Dodgers 2014 NL West Champs: News And Notes From The Aftermath


Well that was fun! The party is still going on in Los Angeles. The Dodgers clinched the NL West title on Wednesday night in front of over 53,000 Blue covered fans at Dodger Stadium with a 9-1 Win over their hated rival San Francisco Giants.

The Dodgers and the Giants have battled each other many times over the last 60+ years for a division or a pennant. Starting with those immortal awful words spoken by Bill Terry in 1934. From Bobby Thompson’s shot heard round the world in the 1951 NL Playoffs, to the 1962 NL Playoffs, (which ended horribly for the Dodgers), to Joe Morgon’s stupid stupid home run in 1982, to Mike Piazza’s two beautiful home runs in 1993 (Miracle upon miracles he’s hit another one!), to Steve Finley’s grand slam in 2004, to the agony of 2012, the pool party of 2013, and now to this year. The Dodgers and the Giants have been knocking each other out for decades. It’s only fitting that it happened again.

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Some news and notes from last night’s game and celebration.

Things didn’t look good for a minute. The first five innings were tense and full of teeth gnashing. I still felt the Dodgers would probably win, but Kershaw didn’t look quite as sharp as he normally does. Funny we say that after he whiffs eleven batters and walks none in eight innings. He only gave up one earned run on Wednesday. But for a minute you could almost see things coming unraveled.

The Dodgers weren’t hitting Tim Hudson, and Kershaw was getting blooped and singled. The third inning you could have said that the Giants had the momentum for just a moment. You could almost see it getting ruined. You know, the whole thing. Back to back singles from Joaquin Arias, and Gregor Blanco. Then Kershaw committed a rare balk. How many times has that happened? Ten times. That’s right, Kershaw had only ten career balks coming into Wednesday night’s game. If you noticed, there was some sort of pick-off play on as Hanley was inching behind Arias. Maybe that’s what happened? Confusion? Yes.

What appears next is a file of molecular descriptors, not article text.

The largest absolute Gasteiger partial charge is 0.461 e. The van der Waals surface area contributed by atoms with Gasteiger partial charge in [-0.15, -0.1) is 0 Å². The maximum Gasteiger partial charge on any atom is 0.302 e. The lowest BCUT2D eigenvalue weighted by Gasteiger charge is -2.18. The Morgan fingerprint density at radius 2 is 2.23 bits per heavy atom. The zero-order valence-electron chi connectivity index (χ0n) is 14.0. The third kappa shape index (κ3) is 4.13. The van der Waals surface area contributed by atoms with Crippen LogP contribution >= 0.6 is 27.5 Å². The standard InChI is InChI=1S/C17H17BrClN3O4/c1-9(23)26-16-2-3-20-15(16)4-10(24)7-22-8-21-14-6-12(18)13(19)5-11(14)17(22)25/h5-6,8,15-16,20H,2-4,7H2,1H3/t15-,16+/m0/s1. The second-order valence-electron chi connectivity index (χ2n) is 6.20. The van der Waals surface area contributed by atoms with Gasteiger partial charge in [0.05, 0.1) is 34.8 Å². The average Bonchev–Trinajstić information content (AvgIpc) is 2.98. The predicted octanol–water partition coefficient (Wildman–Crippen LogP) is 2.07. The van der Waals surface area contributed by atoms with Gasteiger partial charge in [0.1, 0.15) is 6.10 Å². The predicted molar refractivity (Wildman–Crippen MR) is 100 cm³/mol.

As a matter of fact, that was Kershaw’s second balk this season. It doesn’t happen often that Kershaw makes a mental lapse, but it happens to the best. That took the bunt away from Hudson, who ended up grounding out anyways. Then there was the Hunter Pence chopper to Uribe, who threw home late and not in time to get the sliding Arias. A.J. Ellis was way out of position on that play to field the throw and make the tag, especially when Arias was running on contact.

Then Panik singled to left, and I don’t know why Blanco didn’t try to score on that one, but tried to go to third on Matt Duffy’s pinch-hit single to right in the seventh inning. He didn’t want to test the noodle arm of Crawford, but decided it was better to test Yasiel Puig’s cannon arm in right field. Good choice there Blanco. Keep making those Tootblans.

But getting back to that third inning. Squashing the Giant’s momentum against Kershaw and the Dodgers was key. Especially after Panik’s single loaded the bases for Buster Posey. But Kershaw got him to ground into a double play to get them out of the inning. Even though Uribe double clutched the throw.

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Then Kershaw’s triple in the fifth. Puig’s 0-2 home run ignited the crowd in the sixth, and Crawford’s two-run double blew the game open. It was a feast for the eyes. There was the strange decision by Giant’s manager Bruce Bochy to intentionally walk Hanley Ramirez to pitch to Crawford. He brought in left hander Javier Lopez to do it. I think that was a panick move, no pun intended. It was all but over by then anyways.

Then the Dodgers really piled it on in the eighth inning, scoring four more times. I thought it was hilariously fitting for Brian Wilson to get the last three outs in the ninth inning. Wilson did his arms crossed thing, and the crowd went into delirium. Now if we can just start the next season in the United States, that would be great.